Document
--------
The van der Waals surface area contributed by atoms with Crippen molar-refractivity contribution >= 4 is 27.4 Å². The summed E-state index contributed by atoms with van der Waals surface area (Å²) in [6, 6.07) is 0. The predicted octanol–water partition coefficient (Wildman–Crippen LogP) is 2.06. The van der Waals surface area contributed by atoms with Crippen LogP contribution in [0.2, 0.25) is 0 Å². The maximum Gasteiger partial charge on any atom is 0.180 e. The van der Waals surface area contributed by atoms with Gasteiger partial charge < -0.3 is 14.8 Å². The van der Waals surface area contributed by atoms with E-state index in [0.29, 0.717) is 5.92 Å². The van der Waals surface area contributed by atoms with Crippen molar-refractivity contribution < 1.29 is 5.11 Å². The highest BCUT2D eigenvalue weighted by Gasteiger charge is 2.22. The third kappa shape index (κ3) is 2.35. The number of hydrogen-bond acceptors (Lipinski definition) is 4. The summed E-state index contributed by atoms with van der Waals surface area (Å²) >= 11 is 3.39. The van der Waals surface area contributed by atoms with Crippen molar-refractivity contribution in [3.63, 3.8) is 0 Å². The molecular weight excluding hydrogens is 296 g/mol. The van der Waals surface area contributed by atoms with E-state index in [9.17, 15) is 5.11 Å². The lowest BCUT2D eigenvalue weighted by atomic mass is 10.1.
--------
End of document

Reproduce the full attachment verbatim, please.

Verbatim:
The van der Waals surface area contributed by atoms with Crippen molar-refractivity contribution >= 4 is 27.4 Å². The summed E-state index contributed by atoms with van der Waals surface area (Å²) in [6, 6.07) is 0. The predicted octanol–water partition coefficient (Wildman–Crippen LogP) is 2.06. The van der Waals surface area contributed by atoms with Crippen LogP contribution in [0.2, 0.25) is 0 Å². The maximum Gasteiger partial charge on any atom is 0.180 e. The van der Waals surface area contributed by atoms with Gasteiger partial charge < -0.3 is 14.8 Å². The van der Waals surface area contributed by atoms with E-state index in [0.29, 0.717) is 5.92 Å². The van der Waals surface area contributed by atoms with Crippen molar-refractivity contribution < 1.29 is 5.11 Å². The highest BCUT2D eigenvalue weighted by Gasteiger charge is 2.22. The third kappa shape index (κ3) is 2.35. The number of hydrogen-bond acceptors (Lipinski definition) is 4. The summed E-state index contributed by atoms with van der Waals surface area (Å²) >= 11 is 3.39. The van der Waals surface area contributed by atoms with Crippen molar-refractivity contribution in [3.63, 3.8) is 0 Å². The molecular weight excluding hydrogens is 296 g/mol. The van der Waals surface area contributed by atoms with E-state index in [9.17, 15) is 5.11 Å². The lowest BCUT2D eigenvalue weighted by atomic mass is 10.1.